Cope said that in the initial discussion of the arguments presented in the comment letters, the Board seemed generally in agreement that stock option compensation should be expensed. The comment letters tended to agree that the grant date, not the vested date, was the most appropriate measurement date. Some advocated the exercise date. There was no agreement on the best measurement method.
Measurability is bound to be the most contentious point in the Board’s discussions. Usable formulas, however imperfect, exist. Financial analysts use them all the time. But corporate resistance is bound to focus its attack on the utility and accuracy of any chosen metrics.
Cope emphasizes that the IASB is still very much undecided about the final form of any eventual standard.
“The way forward is still unclear, I think,” he said following the Board’s discussion of the comment letters. “There definitely seems to be a consensus among Board members that there is an expense that should be recognised, but it appears there may be significant differences about measurement techniques and the appropriate measurement date.”
The stakes are very high
Here’s what’s at stake. International business needs international accounting standards. To work, however, such standards need to be accepted by the United States, the world’s preponderant economy. The SEC has issued a request for comments on the possibility of accepting IASB standards for the financial reports of companies trading on US stock exchanges. The comments are mixed, but the general trend is towards accepting international standards only when they are reconciled to US GAAP. As recently as late February, the SEC only indicated that it was monitoring the world’s progress towards international standards and that the commission was “working toward convergence”.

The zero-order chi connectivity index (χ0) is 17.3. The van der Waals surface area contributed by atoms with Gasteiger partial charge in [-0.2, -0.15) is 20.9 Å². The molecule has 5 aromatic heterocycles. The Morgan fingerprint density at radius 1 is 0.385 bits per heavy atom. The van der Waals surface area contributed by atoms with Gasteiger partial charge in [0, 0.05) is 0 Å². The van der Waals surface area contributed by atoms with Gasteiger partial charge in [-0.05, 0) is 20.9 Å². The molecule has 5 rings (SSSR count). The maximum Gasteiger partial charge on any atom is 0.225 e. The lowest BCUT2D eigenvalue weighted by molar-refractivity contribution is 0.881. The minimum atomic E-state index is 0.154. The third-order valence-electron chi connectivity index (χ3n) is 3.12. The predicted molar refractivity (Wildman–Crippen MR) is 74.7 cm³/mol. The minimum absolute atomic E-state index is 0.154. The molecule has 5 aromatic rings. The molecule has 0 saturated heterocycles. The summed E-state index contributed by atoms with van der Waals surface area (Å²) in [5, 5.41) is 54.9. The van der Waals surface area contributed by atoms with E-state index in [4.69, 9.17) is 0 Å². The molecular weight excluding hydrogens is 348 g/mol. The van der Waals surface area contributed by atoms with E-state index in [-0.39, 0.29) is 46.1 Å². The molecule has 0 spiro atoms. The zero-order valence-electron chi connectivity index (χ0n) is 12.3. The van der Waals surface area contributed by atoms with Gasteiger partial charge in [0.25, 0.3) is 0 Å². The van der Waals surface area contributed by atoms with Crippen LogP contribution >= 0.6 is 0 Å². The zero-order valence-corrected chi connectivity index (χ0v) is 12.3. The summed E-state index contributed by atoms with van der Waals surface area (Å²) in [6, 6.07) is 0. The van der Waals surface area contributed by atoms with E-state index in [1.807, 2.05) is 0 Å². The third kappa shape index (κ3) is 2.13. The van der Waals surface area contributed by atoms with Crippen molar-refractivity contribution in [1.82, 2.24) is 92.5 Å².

But what happens if the IASB adopts a standard that is abhorrent to American corporations? The IESOC has sworn to resist such a standard “for as long as it takes” to finish it off. If the IASB comes to America proffering a disagreeable standard, the coalition, not to mention the FEI and other corporate associations, may well take the issue to the Congress. Congress may well order the SEC to reject international standards even if such financial isolationism deals a crippling blow to the efficiency of global business.
So the stakes are very high. The IASB is betting the integrity of its independence, maybe even its existence. American corporations are betting their membership in a truly global business community. Maybe the world’s accountants will find their way to a global compromise. And maybe they won’t.
Glenn Cheney is a business journalist based in the USA.